During the past 10 million years, a series of stars in the Earth’s neighborhood exploded, raining a radioactive form of iron onto our planet that left its signature in the material beneath the world’s oceans.

The remnants of these supernovae hit the Earth between 1.5 and 3.2 million years ago, scientists report in the journal Nature. The international team of researchers examined over 100 samples from beneath the Atlantic, Pacific, and Indian oceans, discovering evidence of the relatively recent supernova explosions as well as even older ones.

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"We were very surprised that there was debris clearly spread across 1.5 million years,” Anton Wallner, a senior fellow in the department of nuclear physics at Australian National University and the study’s lead researcher, said in a statement. "It suggests there were a series of supernovae, one after another.”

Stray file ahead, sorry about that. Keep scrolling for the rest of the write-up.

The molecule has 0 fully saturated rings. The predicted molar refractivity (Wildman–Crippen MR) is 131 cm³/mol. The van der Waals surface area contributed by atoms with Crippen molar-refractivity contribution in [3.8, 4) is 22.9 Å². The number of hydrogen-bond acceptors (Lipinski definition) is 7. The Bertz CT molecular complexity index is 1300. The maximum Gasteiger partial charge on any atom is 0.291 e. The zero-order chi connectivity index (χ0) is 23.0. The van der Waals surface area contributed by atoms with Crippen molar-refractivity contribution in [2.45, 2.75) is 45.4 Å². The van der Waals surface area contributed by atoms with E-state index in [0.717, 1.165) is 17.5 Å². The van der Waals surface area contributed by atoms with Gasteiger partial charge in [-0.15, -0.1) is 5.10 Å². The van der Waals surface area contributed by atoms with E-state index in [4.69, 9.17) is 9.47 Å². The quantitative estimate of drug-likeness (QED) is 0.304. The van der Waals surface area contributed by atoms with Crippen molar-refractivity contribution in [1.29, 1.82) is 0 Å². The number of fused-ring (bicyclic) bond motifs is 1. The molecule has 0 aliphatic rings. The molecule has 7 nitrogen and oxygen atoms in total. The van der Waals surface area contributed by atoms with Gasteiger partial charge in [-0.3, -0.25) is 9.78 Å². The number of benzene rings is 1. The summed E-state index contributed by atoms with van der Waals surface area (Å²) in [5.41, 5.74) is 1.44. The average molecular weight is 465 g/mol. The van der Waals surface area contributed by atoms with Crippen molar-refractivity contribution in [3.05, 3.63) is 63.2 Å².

The radioactive iron, called iron-60, has a massively long half-life of 2.6 million years. The scientists used other radioactive isotopes to date the samples they examined.

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The researchers estimate that the massive explosions occurred within 326 light years of the earth, and that it took about 200,000 years for the radioactive iron to travel to our planet.

The supernovae would have been so large that they would have rivaled the moon in its brightness and been visible during the day, the scientists think.